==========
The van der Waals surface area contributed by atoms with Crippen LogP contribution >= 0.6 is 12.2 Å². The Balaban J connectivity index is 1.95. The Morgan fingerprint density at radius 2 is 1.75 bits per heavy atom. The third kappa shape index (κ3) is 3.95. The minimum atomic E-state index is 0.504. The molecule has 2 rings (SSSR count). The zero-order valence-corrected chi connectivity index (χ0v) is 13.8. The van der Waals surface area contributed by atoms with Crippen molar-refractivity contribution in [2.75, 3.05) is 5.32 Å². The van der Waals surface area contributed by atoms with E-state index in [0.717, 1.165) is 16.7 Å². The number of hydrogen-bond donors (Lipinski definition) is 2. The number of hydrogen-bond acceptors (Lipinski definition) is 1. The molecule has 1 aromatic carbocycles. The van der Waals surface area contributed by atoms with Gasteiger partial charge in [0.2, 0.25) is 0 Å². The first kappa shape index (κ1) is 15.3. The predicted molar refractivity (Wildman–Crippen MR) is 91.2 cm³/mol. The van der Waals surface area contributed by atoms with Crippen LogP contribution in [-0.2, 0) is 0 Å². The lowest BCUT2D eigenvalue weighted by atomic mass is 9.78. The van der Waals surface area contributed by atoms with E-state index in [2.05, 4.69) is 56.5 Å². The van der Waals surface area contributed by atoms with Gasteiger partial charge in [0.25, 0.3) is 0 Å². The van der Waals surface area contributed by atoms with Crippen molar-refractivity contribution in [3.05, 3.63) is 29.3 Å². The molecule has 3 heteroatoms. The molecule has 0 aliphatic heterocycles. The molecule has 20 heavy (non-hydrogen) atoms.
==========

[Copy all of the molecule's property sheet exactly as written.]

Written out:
The van der Waals surface area contributed by atoms with Crippen LogP contribution >= 0.6 is 12.2 Å². The Balaban J connectivity index is 1.95. The Morgan fingerprint density at radius 2 is 1.75 bits per heavy atom. The third kappa shape index (κ3) is 3.95. The minimum atomic E-state index is 0.504. The molecule has 2 rings (SSSR count). The zero-order valence-corrected chi connectivity index (χ0v) is 13.8. The van der Waals surface area contributed by atoms with Crippen molar-refractivity contribution in [2.75, 3.05) is 5.32 Å². The van der Waals surface area contributed by atoms with E-state index in [0.717, 1.165) is 16.7 Å². The number of hydrogen-bond donors (Lipinski definition) is 2. The number of hydrogen-bond acceptors (Lipinski definition) is 1. The molecule has 1 aromatic carbocycles. The van der Waals surface area contributed by atoms with Gasteiger partial charge in [0.2, 0.25) is 0 Å². The first kappa shape index (κ1) is 15.3. The predicted molar refractivity (Wildman–Crippen MR) is 91.2 cm³/mol. The van der Waals surface area contributed by atoms with Crippen LogP contribution in [-0.2, 0) is 0 Å². The lowest BCUT2D eigenvalue weighted by atomic mass is 9.78. The van der Waals surface area contributed by atoms with E-state index in [2.05, 4.69) is 56.5 Å². The van der Waals surface area contributed by atoms with Gasteiger partial charge in [0.25, 0.3) is 0 Å². The van der Waals surface area contributed by atoms with Crippen molar-refractivity contribution in [3.05, 3.63) is 29.3 Å². The molecule has 3 heteroatoms. The molecule has 0 aliphatic heterocycles. The molecule has 20 heavy (non-hydrogen) atoms.